I get great enjoyment out of being able to work the jib sheets on Kayle. In that moment, as we’re flying along, feeling the breeze and the spray, it’s easy for me to forget that not all of me works the way that it should, because I’m doing my job to sail her regardless. Being able to share that moment with Abbey and see that she was feeling that excitement and empowerment was just wonderful. While working, Abbey took the opportunity to ask me many questions about how I live an independent life in my wheelchair. Occasionally there was much laughter as we swapped stories – especially the funniest places where we have accidentally fallen out of our chairs.
When we returned to the dock, Abbey slid back along the deck to where her wheelchair had sat, tied to Kayle and person-less, for pretty much the whole sail. We laughed as I commented, while hopping back into my chair too, that both of our chairs must have been lonely while we out of them to have fun on our sailing adventure. It felt absolutely amazing to be able to share my experience of being an adaptive sailor with Abbey, and work together with her to have a great afternoon on the water.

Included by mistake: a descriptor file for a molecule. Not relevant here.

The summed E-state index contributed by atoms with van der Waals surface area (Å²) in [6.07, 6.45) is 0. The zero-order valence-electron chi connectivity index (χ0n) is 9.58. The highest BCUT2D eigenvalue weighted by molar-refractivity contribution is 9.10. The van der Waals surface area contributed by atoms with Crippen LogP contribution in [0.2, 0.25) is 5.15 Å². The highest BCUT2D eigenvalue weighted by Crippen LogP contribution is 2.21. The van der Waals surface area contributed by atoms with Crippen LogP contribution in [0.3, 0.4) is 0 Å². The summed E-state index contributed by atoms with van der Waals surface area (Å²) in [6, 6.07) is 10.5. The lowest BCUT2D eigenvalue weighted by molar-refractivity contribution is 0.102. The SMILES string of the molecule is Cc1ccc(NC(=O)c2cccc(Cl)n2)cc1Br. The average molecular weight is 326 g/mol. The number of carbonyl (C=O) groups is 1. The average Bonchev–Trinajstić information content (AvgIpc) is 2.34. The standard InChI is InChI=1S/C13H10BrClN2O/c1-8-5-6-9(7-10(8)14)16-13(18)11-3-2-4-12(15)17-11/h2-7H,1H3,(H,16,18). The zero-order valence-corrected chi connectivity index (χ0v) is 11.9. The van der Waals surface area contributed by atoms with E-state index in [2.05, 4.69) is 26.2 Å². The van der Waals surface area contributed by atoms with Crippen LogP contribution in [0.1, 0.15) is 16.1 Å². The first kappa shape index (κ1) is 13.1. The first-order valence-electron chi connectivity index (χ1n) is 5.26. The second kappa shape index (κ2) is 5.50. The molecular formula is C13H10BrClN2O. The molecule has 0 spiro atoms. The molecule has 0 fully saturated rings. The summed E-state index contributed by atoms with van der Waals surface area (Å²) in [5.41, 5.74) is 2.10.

Catching up with James after the students left, he was so happy for me. For although he couldn’t see how Abbey and I were working together, he could hear me explaining how to do things, the laughter, and the number of questions that Abbey was asking me. He knew that I had also had a special moment, where my disability was my superpower that enabled something amazing to happen.
I couldn’t help but be straight away taken back to what David had told me on my first training sail. I’ve had many great moments of seeing clients achieve when they first thought they couldn’t, or find their confidence when they first came to me as a bundle of nerves. I love each of those moments, and I love that I can use my personality and influence to help make them happen. But now I’ve had my moment – the moment where because of the things that I can’t do, someone who’s in the same boat as me, was empowered to live despite their disability.